SWI: Nevertheless, in China capitalism has lifted 800 million people out of poverty in the last 40 years, particularly following Deng Xiaoping's reforms in the 1970s. Isn't that proof of capitalism's efficiency?
J.Z.: The capitalist mode of production is undoubtedly the most energetic and creative ever known to humanity, but it's beyond the control of nation states or the unions. Corporations have a power that no king or pope could ever have dreamed of. What this ends up in is a cannibalistic world order. We're all fighting against hunger. We're fighting against the unlimited power of the multinational firms. We're fighting against global warming.
SWI: Is capitalism responsible for climate change?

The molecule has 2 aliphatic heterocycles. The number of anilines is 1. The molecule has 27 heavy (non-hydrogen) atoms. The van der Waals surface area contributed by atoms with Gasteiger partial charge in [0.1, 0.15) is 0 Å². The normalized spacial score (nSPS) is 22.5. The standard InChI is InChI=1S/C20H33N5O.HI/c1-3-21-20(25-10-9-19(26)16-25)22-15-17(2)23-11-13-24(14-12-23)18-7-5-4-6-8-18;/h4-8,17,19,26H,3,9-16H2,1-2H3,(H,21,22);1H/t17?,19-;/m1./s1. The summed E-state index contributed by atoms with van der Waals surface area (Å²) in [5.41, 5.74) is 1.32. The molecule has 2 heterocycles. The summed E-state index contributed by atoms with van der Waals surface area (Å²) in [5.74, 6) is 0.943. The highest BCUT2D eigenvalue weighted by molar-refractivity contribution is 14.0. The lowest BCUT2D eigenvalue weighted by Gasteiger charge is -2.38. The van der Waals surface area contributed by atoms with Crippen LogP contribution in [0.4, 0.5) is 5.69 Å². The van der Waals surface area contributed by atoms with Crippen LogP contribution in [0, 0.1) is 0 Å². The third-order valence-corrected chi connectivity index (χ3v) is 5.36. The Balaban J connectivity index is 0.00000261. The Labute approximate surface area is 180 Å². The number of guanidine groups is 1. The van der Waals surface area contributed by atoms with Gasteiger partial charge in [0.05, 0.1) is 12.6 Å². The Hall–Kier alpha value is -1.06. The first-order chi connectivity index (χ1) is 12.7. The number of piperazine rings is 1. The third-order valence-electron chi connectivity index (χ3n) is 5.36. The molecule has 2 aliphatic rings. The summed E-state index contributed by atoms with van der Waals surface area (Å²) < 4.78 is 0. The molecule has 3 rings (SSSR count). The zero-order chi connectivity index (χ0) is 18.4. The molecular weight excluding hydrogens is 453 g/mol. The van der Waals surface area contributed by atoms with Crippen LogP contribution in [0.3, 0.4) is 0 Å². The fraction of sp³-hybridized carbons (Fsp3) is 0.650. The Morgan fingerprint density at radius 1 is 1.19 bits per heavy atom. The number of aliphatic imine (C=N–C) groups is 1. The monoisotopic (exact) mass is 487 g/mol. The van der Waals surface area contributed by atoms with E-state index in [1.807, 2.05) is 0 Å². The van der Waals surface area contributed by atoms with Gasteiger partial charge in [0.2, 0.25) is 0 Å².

J.Z.: Obviously. There's no public authority, in the name of the common good, that can enforce the normativity agreed by the participating states in the context of the Paris Agreement. The destruction of the planet is therefore the direct causal result of capitalism. Take the 2015 Paris Agreement. The aim was to limit global warming to 1.5°C compared to pre-industrial levels. Here we are in 2022, and instead of being reduced oil production has tripled for profit reasons.
SWI: What do you think of the young people protesting on the streets of the world's capitals under the banner of the Fridays for Future movement?
J.Z.: For me this is the wonder of history. This sudden burst of consciousness is amazing, because it's their planet. All at once there's this extraordinary movement – a kind of insurrection of consciousness. And it's beginning to look very interesting because they're starting to think about the impact of multinational companies. They see the devastation, the storms, the deserts, the famines. That really is an awakening!